Culture: If religion is not necessarily an ethnicity, I find that it always develops a culture and a sense of cultural identity. Let’s take the Latter-Day Saint movement as mentioned earlier. Someone raised in the LDS church will surely gain some cultural overlay from it; same is true of Wicca, or the Wisconsin Evangelical Lutheran Synod, or Chasidic Judaism. Someone not raised in a religious culture may seek to embrace it as an aspect of embracing that faith.

Evolutionism: No, not that. By this I mean a sense of whether religion should evolve or remain unchanged. How conservative (in the philosophic meaning of the term, not the faction label) should religion be? Must today’s Lutheranism be precisely the same as that of Martin Luther? (Evidently there are several different notions of that, or where it should go. Having been raised in a branch of the Lutheran faith, I have some personal experience with this.) We might examine Islam and its varying views on the subject, and we would find that the two largest branches differ on the rightful mantle of leadership post-Muhammad, so they differ not just on evolution of the belief system, but the departure point for any such evolution. It is akin to racers who do not concur on the starting line and stance.

I find that this compartmentalization helps me to look at any belief system by removing the conflation tendency that runs rife through most such discussions. If one person is arguing philosophy, and another is arguing cosmology, and both are insisting that philosophy and cosmology cannot be separated, they can’t even agree on what they are discussing. Of course they will never find common ground, nor even understand each other. One is talking about soil chemistry and the other is talking about marketing harvested crops.

In editing, I use this outlook to develop perspective on clients’ religious presentations in fiction. While I can imagine it playing a part in non-fiction, I’m most likely to encounter it in fiction because most religious authors aren’t terribly comfortable with an editor not of their faith.

This perspective is evolving. I may feel differently two years from now.

As this is the last blog post of the 2020 Dumpster Fire of a Year, I want to thank everyone who has been a reader and commenter during this time. May you all have an excellent 2021.

2 thoughts on “A way of examining religion and its aspects”

  1. One point I think is constantly overlooked is the political aspect. For one thing, the main difference between faith and religion is that a religion is by definition a political body. It has leaders and criteria that determine if you’re in or out.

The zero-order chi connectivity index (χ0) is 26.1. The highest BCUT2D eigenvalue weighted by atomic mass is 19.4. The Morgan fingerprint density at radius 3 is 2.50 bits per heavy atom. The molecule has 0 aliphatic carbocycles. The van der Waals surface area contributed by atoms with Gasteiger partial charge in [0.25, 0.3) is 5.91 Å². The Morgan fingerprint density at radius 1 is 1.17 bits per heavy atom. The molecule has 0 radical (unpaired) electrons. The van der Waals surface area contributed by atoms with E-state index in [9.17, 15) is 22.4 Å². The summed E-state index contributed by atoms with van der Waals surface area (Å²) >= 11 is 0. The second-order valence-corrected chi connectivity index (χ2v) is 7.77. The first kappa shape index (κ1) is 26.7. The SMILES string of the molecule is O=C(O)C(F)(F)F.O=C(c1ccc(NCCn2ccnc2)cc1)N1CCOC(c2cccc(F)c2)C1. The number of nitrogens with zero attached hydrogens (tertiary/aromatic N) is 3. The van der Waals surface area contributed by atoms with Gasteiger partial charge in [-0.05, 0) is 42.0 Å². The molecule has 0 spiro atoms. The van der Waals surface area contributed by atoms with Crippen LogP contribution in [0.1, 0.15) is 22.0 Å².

But faith itself has political consequences. Not just because a lot of people want the law to impose their own values on others, but also because it determines the length to which people will strive to analyse problems and consider their solutions rationally

    Liked by 1 person

    1. In the sense that most religions have some form of hierarchy, and to the extent that they do, I’d agree that they have political natures. That’s an interesting statement about analyzing problems and solutions, one I’m not sure I would make. I have never seen a close correlation between faith or lack thereof and that analytical ability. In theory, perhaps; one might assume at a glance that the more belief in the supernatural, the less logical one’s approach because belief in the unseen doesn’t go very far up the logic scale. For me that has not stood up to experience. I have met some of the least logical agnostics and atheists, and persons of great faith who were overall some of the most logical persons I’ve known. For me that logic begins with the candid assumption: no one can prove his or her religion. I can’t prove mine. I can’t say that mine is right for anyone other than me. While that does not make mine any more logical than anyone else’s, it does establish its social and psychological boundaries in my world. It was the most intellectually honest perspective I could see to develop, or at least I hope it is.

      Liked by 1 person